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Living History

Posted Oct 07 2013 9:24am

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Last week I had the opportunity to go with Joshua on a field trip. Even though he’s in fourth grade, this is the first field trip I’ve ever been on with him, because I’ve always had younger kids at home to care for and making babysitting arrangements hasn’t been overly practical. But he really wanted me to come this time, and my mom was in town and agreed to care for Jonah. Plus, the field trip was to one of my very favorite local places – our open-air Dayton history museum, Carillon Park .

Carillon Park, Dayton

Photo by erinbrace via Flickr

Perhaps you’ll recall that I have a great love for Dayton history. I am a full-on history nerd and I’m proud of my hometown. I’m very glad that Carillon Park has preserved so much of its rich history and glory days.

Carillon Park has lots of great exhibits, both indoors and out. It is home to one of the very first buildings in Dayton, and the oldest still exisiting. Newcom’s Tavern was built in 1796. It also has a stellar 1913 Flood exhibit which I thoroughly enjoyed. And, it has an absolutely excellent interactive movie presentation narrated by eerily life-like robots portraying some of Dayton’s past leaders in business and invention (including the Wright Brothers and my favorite eccentric city legend, John H. Patterson, founder of the National Cash Register company.)

Sadly, I think much of this history was lost on the fourth-graders; they’re still too young to fully appreciate the havoc that was the 1913 flood and the triumph of the dam system that was built in its aftermath entirely with privately donated funds. The people of the Miami Valley flippin’ solved their own problem and the result is still protecting us today, 100 years later. I love it!

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A portion of the 1913 Flood Exhibit at Carillon Park

 

But anyhoo, the part of Dayton history that the fourth-graders truly did appreciate was the stuff about the Wright Brothers. Orville and Wilbur were born and raised right here in Dayton and this is where they invented the airplane. They did all their research, experiments, and building (the indoor stuff anyway) in their bicycle shop on Dayton’s West side. Decades ago, Orville sold the original building to Henry Ford (his buddy) who moved it to his museum in Dearborn, Michigan. THANKS A LOT ORVILLE. Carillon Park has a lovely replica, which will have to do.

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The bicycle hanging up there was the first built entirely by the Wright Brothers, and sold in 1901. Is that awesome or WHAT?

The Wright Cycle building at the museum as two original Wright bicycles. There are only 5 remaining in the world. There is another one at the nation’s Air Force Museum (also in Dayton – holla!), one at the Smithsonian Institution, and one at you guessed it – the Henry Ford Museum. (He also has the Wright’s freaking HOUSE. Thanks again Orville!)

There are several volunteers who work in this part of the museum who told us all about the Wright’s amazing wind tunnel experiments. They did these experiments to determine what wing shape would give their plane the most lift. They tested over 200 wing shapes (miniaturized versions) in a self-built wind tunnel in their bicycle shop, and did all the crazy math calculations by hand. When the volunteer was explaining this incredible first aeronautical engineering feat to us, he did so with such passion that it brought tears to my eyes.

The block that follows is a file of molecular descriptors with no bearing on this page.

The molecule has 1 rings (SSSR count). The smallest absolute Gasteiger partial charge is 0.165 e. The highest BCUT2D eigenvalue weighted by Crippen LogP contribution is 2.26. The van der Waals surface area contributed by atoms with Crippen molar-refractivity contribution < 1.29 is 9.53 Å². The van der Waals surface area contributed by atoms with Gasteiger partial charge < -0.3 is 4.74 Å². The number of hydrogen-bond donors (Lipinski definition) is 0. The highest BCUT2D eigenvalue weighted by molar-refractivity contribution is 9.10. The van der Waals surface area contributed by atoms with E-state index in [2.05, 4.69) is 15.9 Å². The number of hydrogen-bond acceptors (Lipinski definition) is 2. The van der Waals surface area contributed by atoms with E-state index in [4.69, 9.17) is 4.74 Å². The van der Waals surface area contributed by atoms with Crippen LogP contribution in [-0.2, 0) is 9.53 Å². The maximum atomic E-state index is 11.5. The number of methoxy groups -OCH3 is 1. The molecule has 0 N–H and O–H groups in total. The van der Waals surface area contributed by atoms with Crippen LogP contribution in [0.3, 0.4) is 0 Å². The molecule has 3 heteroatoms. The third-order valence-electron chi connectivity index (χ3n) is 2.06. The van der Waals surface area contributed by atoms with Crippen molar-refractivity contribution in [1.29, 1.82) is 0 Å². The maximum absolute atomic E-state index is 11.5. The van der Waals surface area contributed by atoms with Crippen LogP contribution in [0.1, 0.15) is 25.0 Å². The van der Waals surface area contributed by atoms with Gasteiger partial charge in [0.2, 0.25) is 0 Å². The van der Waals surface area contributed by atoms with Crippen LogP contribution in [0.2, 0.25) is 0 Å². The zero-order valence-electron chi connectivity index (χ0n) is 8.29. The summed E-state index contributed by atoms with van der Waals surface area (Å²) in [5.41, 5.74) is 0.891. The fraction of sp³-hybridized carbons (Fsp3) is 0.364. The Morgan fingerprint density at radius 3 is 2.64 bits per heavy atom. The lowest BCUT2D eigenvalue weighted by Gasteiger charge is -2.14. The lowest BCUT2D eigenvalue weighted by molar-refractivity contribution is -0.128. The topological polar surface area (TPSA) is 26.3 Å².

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Our enthusiastic tour guide for the Wright Cycle Co. He rules my world!

A lot of the engineering stuff was over the kids’ heads, but I know that Joshua understood that what they accomplished was an amazing feat. And, it truly is.

The Wrights, who were educated only up through high school, started researching flight in 1899, achieved it in 1903, and had made it practical by 1905. From thought to practicality in just six years!! It’s just incredible. People had been trying to figure this out for a loooong time. It’s just mind-boggling how quickly they accomplished this goal that has changed all of our lives and our world in immeasurable ways.

The Wrights’ 1903 plane, the first that ever flew, is at the Smithsonian. But Dayton has their first practical plane – their third (the second was destroyed in a crash) and the one that they perfected powered flight on – the 1905 Wright Flyer III. EEEEEK! It’s SO COOL you guys. The fourth-graders were enthralled as was I. It’s been years and years since I’ve seen it. It is amazing. Regrettably I forgot to bring my good camera with me, so these are just phone pics, but there are many excellent photos of this plane (including some of the Wrights flying it!!) on the internet .

Wright Flyer 1

Wright Flyer 2

All the kids went ga-ga over the plane and they also were attentive to and excited about a film explaining the Wrights’ remarkable achievements in flight. During the film, Joshua turned to me and said in awe, “Isn’t that amazing?” My heart swelled a little. It is pretty cool that Dayton’s most famous sons are still inspiring it’s current children, long after their deaths.

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Joshua with the Wright Flyer III

Joshua and I had a great day at the museum.  It was so fun to make memories with my little buddy and have him share some of my love of Dayton history. After the class departed on their bus back to school, he and I went back through a couple of exhibits we wanted to spend more time in. I hope you all will go visit Carillon Park this fall if you’re local, and if you’re not, it’s a great reason for a visit to Dayton, especially if you’ve got an aviation-lover in your home.

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